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China dismisses call by Myanmar activists for Olympic boycott

China dismisses call by Myanmar activists for Olympic boycott

China urged an activist group in Myanmar that called for a boycott of this year's Olympic Games to have a "correct understanding" of Beijing's policy toward their country.
China's "good neighborly and friendly policy" toward Myanmar "serves the interest of the people in Myanmar and also in China," Foreign Ministry spokesman Liu Jianchao said Tuesday. China is one of Myanmar's key trading partners.
"The policy is conducive to the democratic process of reconciliation and peace in Myanmar. I hope relevant organizations could have a correct understanding of this policy," Liu said.
Pro-democracy activists in Myanmar called Monday for the world to boycott the Beijing Olympics over what they said was China's continuing support of Myanmar's military dictatorship.
The 88 Generation Students group, which was instrumental in last year's pro-democracy demonstrations in Myanmar, accused China of bankrolling and arming the junta and failing to facilitate a meaningful dialogue between it and detained pro-democracy leader Aung San Suu Kyi and her National League for Democracy party.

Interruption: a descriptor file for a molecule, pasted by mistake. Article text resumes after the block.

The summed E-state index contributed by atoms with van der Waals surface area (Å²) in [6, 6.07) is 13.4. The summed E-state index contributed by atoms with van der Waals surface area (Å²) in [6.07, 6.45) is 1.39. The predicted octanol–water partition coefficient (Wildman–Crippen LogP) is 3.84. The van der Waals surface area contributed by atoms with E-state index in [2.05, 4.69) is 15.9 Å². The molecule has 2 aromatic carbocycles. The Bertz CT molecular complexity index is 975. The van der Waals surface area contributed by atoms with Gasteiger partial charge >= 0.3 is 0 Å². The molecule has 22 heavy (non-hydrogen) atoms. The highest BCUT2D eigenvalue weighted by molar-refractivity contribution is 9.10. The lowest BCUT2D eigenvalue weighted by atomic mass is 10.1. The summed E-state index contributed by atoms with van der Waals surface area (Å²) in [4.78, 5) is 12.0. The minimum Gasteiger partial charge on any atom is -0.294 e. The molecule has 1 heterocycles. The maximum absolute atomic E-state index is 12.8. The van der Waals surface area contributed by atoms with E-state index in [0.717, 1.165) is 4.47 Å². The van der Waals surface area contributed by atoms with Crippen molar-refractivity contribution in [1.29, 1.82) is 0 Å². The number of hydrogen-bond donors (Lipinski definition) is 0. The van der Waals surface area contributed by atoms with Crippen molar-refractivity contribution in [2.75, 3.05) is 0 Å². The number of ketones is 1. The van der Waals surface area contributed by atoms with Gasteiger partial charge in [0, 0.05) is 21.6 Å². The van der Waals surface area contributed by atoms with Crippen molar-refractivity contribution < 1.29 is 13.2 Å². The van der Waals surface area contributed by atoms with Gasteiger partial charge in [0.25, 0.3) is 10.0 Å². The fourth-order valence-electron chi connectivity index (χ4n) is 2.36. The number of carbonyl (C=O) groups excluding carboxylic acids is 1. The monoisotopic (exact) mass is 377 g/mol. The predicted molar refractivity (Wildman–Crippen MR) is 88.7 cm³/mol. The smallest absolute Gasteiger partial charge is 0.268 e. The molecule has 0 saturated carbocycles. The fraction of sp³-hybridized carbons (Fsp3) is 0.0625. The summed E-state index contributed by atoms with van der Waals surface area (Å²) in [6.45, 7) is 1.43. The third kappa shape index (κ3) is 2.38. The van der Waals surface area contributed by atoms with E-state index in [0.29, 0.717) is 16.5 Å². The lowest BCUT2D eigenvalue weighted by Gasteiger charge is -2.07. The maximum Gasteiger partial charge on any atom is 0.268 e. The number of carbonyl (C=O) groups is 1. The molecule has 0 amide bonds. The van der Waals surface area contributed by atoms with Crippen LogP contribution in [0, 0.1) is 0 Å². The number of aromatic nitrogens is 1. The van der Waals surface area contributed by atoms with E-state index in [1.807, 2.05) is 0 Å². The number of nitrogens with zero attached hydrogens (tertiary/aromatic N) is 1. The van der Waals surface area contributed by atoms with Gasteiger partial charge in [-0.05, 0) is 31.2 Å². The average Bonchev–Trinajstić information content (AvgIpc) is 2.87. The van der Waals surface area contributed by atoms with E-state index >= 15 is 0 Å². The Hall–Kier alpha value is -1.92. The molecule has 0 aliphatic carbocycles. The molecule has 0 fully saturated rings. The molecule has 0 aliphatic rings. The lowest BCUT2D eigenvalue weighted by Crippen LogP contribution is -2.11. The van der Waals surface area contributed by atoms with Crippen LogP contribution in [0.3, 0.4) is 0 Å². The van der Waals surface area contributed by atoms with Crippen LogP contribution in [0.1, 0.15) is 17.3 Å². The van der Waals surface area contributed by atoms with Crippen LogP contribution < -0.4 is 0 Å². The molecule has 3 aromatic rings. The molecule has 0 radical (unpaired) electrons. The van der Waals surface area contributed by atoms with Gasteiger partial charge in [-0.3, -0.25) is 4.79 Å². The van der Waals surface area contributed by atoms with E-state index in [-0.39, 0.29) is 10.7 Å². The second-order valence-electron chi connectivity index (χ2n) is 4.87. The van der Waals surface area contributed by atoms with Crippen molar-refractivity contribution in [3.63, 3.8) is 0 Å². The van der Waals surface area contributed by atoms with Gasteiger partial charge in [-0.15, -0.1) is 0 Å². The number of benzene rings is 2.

The 88 Generation Students joined a growing group of critics urging an Olympic boycott over complaints ranging from Beijing's human rights record to its failure to more actively press Sudan _ where China is a major oil buyer _ to end violence in the Darfur region that has killed at least 200,000 people.
Liu said China opposes any move to link the Olympics with politics.
"Our main concern is that the Olympic Games is a great gathering event of the Chinese people and world people and they shall not be politicized or boycotted under some political excuses," Liu said.
Hollywood director Steven Spielberg quit earlier this month as an artistic adviser for the Beijing Olympics, saying China was not doing enough about Darfur.
Myanmar has been under military rule since 1962 and has not had a constitution since 1988, when the army violently suppressed pro-democracy protests and the current junta took power.
In September the junta crushed peaceful demonstrations that were triggered by rising food prices but expanded to include demands for democratic reforms. The U.N. estimates the crackdown killed at least 31 people, and thousands more were detained.


Updated : 2020-11-30 16:23 GMT+08:00